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Gera v. County of Schuylkill

United States District Court, M.D. Pennsylvania

November 21, 2014

MICHAEL GERA, Plaintiff,
v.
COUNTY OF SCHUYLKILL, Defendant.

MEMORANDUM

RICHARD P. CONABOY, District Judge.

We consider here a Motion for Summary Judgment (Doc. 62) filed by Defendant County of Schuylkill. That motion has been fully briefed by the parties (Docs. 63, 70, and 72) and is now ripe for our consideration.

I. Background:[1]

Plaintiff Michael Gera worked as a corrections officer at the Schuylkill County Prison from June of 1986 through February of 2008. (Doc. 64, ¶1; Doc. 70 at 1-2). In the period from March 2, 2007 through February 26, 2008 Plaintiff was assigned to a temporary light duty position working exclusively in the control room. (Doc. 64, ¶ 6; Doc. 69, ¶ 6). Plaintiff's assignment in the control room in 2007-08 was a result of physical limitations following a knee surgery. (Doc. 64, ¶ 5; Doc. 69, ¶ 5).

Prior to his light duty assignment in the control room, Plaintiff's primary duties as a corrections officer were multi-faceted and involved the custody and control of inmates. (Doc. 64, ¶ 2; Doc. 69, ¶ 2). This "custody and control" aspect of the corrections officer's essential duties included, inter alia, the ability to "assist in averting fights, riots, or escapes; assisting in physically suppressing aggressive acts undertaken by prisoners, in accordance with established policy." (Doc. 64, ¶ 2; Doc. 69, ¶ 2).[2] Plaintiff acknowledged at his deposition that he has not been physically capable of carrying out the "custody and control" aspect of the corrections officer position at any time since February of 2008. (Doc. 70-2 at 68-71). Plaintiff has also acknowledged that the control room position was always a temporary position, but that after the County of Schuylkill entered a new collective bargaining agreement with the prison employees in January of 2008 additional restrictions were placed on the control room position. (Id. At 72). Those additional restrictions required that the control room position was a temporary assignment which could last no more than one year and that it was available only to those recovering from work-related injuries. (Id.). Plaintiff has not claimed that his incapacitation was a result of a work-related injury. (Doc. 70-2 at 14-15).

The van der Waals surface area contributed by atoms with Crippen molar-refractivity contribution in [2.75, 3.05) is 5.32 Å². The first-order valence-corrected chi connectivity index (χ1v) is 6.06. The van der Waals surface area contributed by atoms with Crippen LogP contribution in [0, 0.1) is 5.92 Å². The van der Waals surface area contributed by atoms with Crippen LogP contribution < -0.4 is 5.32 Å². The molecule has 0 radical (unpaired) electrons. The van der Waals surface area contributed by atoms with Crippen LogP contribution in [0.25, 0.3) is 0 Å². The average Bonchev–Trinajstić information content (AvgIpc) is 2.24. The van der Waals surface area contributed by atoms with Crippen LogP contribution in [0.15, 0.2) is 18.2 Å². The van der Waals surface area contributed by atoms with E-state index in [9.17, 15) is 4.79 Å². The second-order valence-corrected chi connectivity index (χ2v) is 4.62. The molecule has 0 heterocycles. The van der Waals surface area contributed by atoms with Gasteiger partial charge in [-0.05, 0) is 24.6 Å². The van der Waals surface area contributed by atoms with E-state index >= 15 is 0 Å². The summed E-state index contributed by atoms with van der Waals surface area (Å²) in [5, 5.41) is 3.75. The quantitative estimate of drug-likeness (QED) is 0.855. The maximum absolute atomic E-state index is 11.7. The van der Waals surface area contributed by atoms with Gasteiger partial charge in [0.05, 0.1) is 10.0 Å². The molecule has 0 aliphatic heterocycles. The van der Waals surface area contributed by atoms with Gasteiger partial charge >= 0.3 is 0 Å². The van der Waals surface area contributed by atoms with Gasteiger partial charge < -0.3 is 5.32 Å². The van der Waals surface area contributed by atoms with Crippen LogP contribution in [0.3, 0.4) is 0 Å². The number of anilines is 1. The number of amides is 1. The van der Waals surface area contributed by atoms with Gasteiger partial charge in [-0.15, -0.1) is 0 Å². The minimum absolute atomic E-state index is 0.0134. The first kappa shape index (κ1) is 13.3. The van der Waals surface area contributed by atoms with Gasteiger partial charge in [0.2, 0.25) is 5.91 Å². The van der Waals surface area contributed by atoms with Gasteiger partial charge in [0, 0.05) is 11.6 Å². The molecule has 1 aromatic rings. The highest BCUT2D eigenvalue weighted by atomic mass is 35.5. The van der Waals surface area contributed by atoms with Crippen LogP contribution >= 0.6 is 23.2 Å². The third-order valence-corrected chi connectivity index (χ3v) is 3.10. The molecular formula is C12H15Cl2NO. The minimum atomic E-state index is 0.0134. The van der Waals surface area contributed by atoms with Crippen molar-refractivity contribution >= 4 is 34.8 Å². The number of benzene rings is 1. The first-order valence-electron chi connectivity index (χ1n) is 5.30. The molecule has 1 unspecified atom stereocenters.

Pursuant to the aforementioned collective bargaining agreement, Plaintiff met with Prison Warden Gene Berdanier and a union representative on February 26, 2008 (Doc. 64, ¶ 13; Doc. 69, ¶ 13). Due to the new restrictions on the control room position imposed by the new collective bargaining agreement and the unavailability of any other position at the prison, Warden Berdanier informed Plaintiff that his only alternative was to place Plaintiff on medical leave. (Doc. 64, ¶ 15; Doc. 69, ¶ 15). On March 5, 2008, Plaintiff grieved the decision to place him on medical leave and requested a "reasonable accommodation for my employment by assigning me to work in the control room." (Doc. 64, ¶ 16; Doc. 69, ¶ 16). On March 6, 2008, Warden Berdanier denied the grievance. (Doc. 64, ¶ 17; Doc. 69, ¶ 17). The grievance was then taken to a second step involving a meeting among Plaintiff, Warden Berdanier, and Schuylkill County Human Relations Director Thomas White. (Doc. 70-2 at 75-76). At the conclusion of that meeting, Thomas White informed Plaintiff that "he wasn't going to do anything with it [the grievance]" and that Plaintiff could take it up with the Equal Employment Opportunity Commission ("EEOC") and the Pennsylvania Human Rights Commission ("PHRC") if he thought that he was the victim of discrimination. (Doc. 70-2 at 76). Plaintiff then filed charges with the PHRC that were ultimately referred to the EEOC. (Doc. 70-2 at 77).